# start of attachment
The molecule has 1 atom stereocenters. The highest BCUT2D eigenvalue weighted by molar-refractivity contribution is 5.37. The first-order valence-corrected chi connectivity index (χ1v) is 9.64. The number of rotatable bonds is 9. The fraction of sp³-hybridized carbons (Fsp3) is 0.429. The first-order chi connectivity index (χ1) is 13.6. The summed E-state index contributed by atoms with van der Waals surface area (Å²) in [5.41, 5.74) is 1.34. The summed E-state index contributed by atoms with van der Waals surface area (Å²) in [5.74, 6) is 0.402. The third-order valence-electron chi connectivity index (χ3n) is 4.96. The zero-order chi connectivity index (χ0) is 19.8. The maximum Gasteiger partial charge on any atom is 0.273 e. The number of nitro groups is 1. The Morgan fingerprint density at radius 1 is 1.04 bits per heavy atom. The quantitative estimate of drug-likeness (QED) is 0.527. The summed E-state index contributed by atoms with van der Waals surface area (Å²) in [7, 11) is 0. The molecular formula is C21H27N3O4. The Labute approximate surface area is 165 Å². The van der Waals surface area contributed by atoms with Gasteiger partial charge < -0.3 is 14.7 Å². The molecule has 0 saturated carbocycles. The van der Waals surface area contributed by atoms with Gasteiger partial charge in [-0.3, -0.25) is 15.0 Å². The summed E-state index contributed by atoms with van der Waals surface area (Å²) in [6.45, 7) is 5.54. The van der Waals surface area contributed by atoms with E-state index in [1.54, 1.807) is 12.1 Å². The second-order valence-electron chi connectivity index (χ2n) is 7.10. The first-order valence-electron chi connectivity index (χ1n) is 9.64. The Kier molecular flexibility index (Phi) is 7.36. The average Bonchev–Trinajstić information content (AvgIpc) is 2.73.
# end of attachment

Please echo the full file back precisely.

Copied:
The molecule has 1 atom stereocenters. The highest BCUT2D eigenvalue weighted by molar-refractivity contribution is 5.37. The first-order valence-corrected chi connectivity index (χ1v) is 9.64. The number of rotatable bonds is 9. The fraction of sp³-hybridized carbons (Fsp3) is 0.429. The first-order chi connectivity index (χ1) is 13.6. The summed E-state index contributed by atoms with van der Waals surface area (Å²) in [5.41, 5.74) is 1.34. The summed E-state index contributed by atoms with van der Waals surface area (Å²) in [5.74, 6) is 0.402. The third-order valence-electron chi connectivity index (χ3n) is 4.96. The zero-order chi connectivity index (χ0) is 19.8. The maximum Gasteiger partial charge on any atom is 0.273 e. The number of nitro groups is 1. The Morgan fingerprint density at radius 1 is 1.04 bits per heavy atom. The quantitative estimate of drug-likeness (QED) is 0.527. The summed E-state index contributed by atoms with van der Waals surface area (Å²) in [7, 11) is 0. The molecular formula is C21H27N3O4. The Labute approximate surface area is 165 Å². The van der Waals surface area contributed by atoms with Gasteiger partial charge < -0.3 is 14.7 Å². The molecule has 0 saturated carbocycles. The van der Waals surface area contributed by atoms with Gasteiger partial charge in [-0.3, -0.25) is 15.0 Å². The summed E-state index contributed by atoms with van der Waals surface area (Å²) in [6.45, 7) is 5.54. The van der Waals surface area contributed by atoms with E-state index in [1.54, 1.807) is 12.1 Å². The second-order valence-electron chi connectivity index (χ2n) is 7.10. The first-order valence-electron chi connectivity index (χ1n) is 9.64. The Kier molecular flexibility index (Phi) is 7.36. The average Bonchev–Trinajstić information content (AvgIpc) is 2.73.